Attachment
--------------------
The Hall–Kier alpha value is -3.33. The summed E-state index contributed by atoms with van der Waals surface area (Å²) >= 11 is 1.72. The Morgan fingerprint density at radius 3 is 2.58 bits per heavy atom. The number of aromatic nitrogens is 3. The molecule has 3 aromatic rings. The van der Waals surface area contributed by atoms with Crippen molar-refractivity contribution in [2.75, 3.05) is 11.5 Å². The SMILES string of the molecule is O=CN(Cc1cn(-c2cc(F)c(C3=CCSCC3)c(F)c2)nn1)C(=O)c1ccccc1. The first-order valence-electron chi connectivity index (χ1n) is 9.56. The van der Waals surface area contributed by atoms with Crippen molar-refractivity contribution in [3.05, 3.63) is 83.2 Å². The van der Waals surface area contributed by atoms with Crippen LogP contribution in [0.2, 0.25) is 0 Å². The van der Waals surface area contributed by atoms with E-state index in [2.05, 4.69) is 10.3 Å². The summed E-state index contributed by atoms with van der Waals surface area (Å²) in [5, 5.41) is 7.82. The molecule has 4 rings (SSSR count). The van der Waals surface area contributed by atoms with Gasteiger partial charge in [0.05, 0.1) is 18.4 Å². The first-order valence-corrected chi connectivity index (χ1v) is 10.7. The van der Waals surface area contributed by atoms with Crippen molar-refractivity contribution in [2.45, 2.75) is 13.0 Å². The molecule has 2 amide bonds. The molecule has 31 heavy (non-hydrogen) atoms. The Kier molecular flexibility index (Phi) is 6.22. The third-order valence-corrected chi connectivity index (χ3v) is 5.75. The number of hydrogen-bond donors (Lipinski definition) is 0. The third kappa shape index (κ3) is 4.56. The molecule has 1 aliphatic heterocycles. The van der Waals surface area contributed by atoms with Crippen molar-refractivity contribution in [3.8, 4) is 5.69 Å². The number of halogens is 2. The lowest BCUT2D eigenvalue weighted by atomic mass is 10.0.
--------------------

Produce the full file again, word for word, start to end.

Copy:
The Hall–Kier alpha value is -3.33. The summed E-state index contributed by atoms with van der Waals surface area (Å²) >= 11 is 1.72. The Morgan fingerprint density at radius 3 is 2.58 bits per heavy atom. The number of aromatic nitrogens is 3. The molecule has 3 aromatic rings. The van der Waals surface area contributed by atoms with Crippen molar-refractivity contribution in [2.75, 3.05) is 11.5 Å². The SMILES string of the molecule is O=CN(Cc1cn(-c2cc(F)c(C3=CCSCC3)c(F)c2)nn1)C(=O)c1ccccc1. The first-order valence-electron chi connectivity index (χ1n) is 9.56. The van der Waals surface area contributed by atoms with Crippen molar-refractivity contribution in [3.05, 3.63) is 83.2 Å². The van der Waals surface area contributed by atoms with Crippen LogP contribution in [0.2, 0.25) is 0 Å². The van der Waals surface area contributed by atoms with E-state index in [2.05, 4.69) is 10.3 Å². The summed E-state index contributed by atoms with van der Waals surface area (Å²) in [5, 5.41) is 7.82. The molecule has 4 rings (SSSR count). The van der Waals surface area contributed by atoms with Gasteiger partial charge in [0.05, 0.1) is 18.4 Å². The first-order valence-corrected chi connectivity index (χ1v) is 10.7. The van der Waals surface area contributed by atoms with Crippen molar-refractivity contribution in [2.45, 2.75) is 13.0 Å². The molecule has 2 amide bonds. The molecule has 31 heavy (non-hydrogen) atoms. The Kier molecular flexibility index (Phi) is 6.22. The third-order valence-corrected chi connectivity index (χ3v) is 5.75. The number of hydrogen-bond donors (Lipinski definition) is 0. The third kappa shape index (κ3) is 4.56. The molecule has 1 aliphatic heterocycles. The van der Waals surface area contributed by atoms with Crippen molar-refractivity contribution in [3.8, 4) is 5.69 Å². The number of halogens is 2. The lowest BCUT2D eigenvalue weighted by atomic mass is 10.0.